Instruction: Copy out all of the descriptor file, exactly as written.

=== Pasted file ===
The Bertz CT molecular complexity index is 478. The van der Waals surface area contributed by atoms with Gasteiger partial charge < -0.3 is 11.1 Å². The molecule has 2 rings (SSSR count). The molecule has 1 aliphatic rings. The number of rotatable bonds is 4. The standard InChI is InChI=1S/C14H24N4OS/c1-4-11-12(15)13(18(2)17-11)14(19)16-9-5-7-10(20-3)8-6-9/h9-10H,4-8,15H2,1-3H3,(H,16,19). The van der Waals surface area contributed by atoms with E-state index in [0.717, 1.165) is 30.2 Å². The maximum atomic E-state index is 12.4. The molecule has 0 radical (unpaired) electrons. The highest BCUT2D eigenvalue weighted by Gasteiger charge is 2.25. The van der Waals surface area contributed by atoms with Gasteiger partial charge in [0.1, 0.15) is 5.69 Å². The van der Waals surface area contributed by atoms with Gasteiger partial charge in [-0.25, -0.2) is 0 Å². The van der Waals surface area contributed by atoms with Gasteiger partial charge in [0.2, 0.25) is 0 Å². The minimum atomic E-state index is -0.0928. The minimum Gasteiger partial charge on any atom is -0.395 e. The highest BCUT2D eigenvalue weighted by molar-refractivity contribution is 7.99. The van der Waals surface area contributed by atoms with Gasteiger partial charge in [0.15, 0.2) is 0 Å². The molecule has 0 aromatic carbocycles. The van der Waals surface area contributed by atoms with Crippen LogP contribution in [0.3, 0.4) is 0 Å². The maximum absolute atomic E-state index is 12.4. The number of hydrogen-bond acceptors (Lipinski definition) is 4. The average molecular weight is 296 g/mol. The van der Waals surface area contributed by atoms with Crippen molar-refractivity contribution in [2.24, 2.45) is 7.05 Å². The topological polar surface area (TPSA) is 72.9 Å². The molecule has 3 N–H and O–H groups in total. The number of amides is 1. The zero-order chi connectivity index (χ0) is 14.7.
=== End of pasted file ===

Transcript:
The Bertz CT molecular complexity index is 478. The van der Waals surface area contributed by atoms with Gasteiger partial charge < -0.3 is 11.1 Å². The molecule has 2 rings (SSSR count). The molecule has 1 aliphatic rings. The number of rotatable bonds is 4. The standard InChI is InChI=1S/C14H24N4OS/c1-4-11-12(15)13(18(2)17-11)14(19)16-9-5-7-10(20-3)8-6-9/h9-10H,4-8,15H2,1-3H3,(H,16,19). The van der Waals surface area contributed by atoms with E-state index in [0.717, 1.165) is 30.2 Å². The maximum atomic E-state index is 12.4. The molecule has 0 radical (unpaired) electrons. The highest BCUT2D eigenvalue weighted by Gasteiger charge is 2.25. The van der Waals surface area contributed by atoms with Gasteiger partial charge in [0.1, 0.15) is 5.69 Å². The van der Waals surface area contributed by atoms with Gasteiger partial charge in [-0.25, -0.2) is 0 Å². The van der Waals surface area contributed by atoms with Gasteiger partial charge in [0.2, 0.25) is 0 Å². The minimum atomic E-state index is -0.0928. The minimum Gasteiger partial charge on any atom is -0.395 e. The highest BCUT2D eigenvalue weighted by molar-refractivity contribution is 7.99. The van der Waals surface area contributed by atoms with Gasteiger partial charge in [0.15, 0.2) is 0 Å². The molecule has 0 aromatic carbocycles. The van der Waals surface area contributed by atoms with Crippen LogP contribution in [0.3, 0.4) is 0 Å². The maximum absolute atomic E-state index is 12.4. The number of hydrogen-bond acceptors (Lipinski definition) is 4. The average molecular weight is 296 g/mol. The van der Waals surface area contributed by atoms with Crippen molar-refractivity contribution in [2.24, 2.45) is 7.05 Å². The topological polar surface area (TPSA) is 72.9 Å². The molecule has 3 N–H and O–H groups in total. The number of amides is 1. The zero-order chi connectivity index (χ0) is 14.7.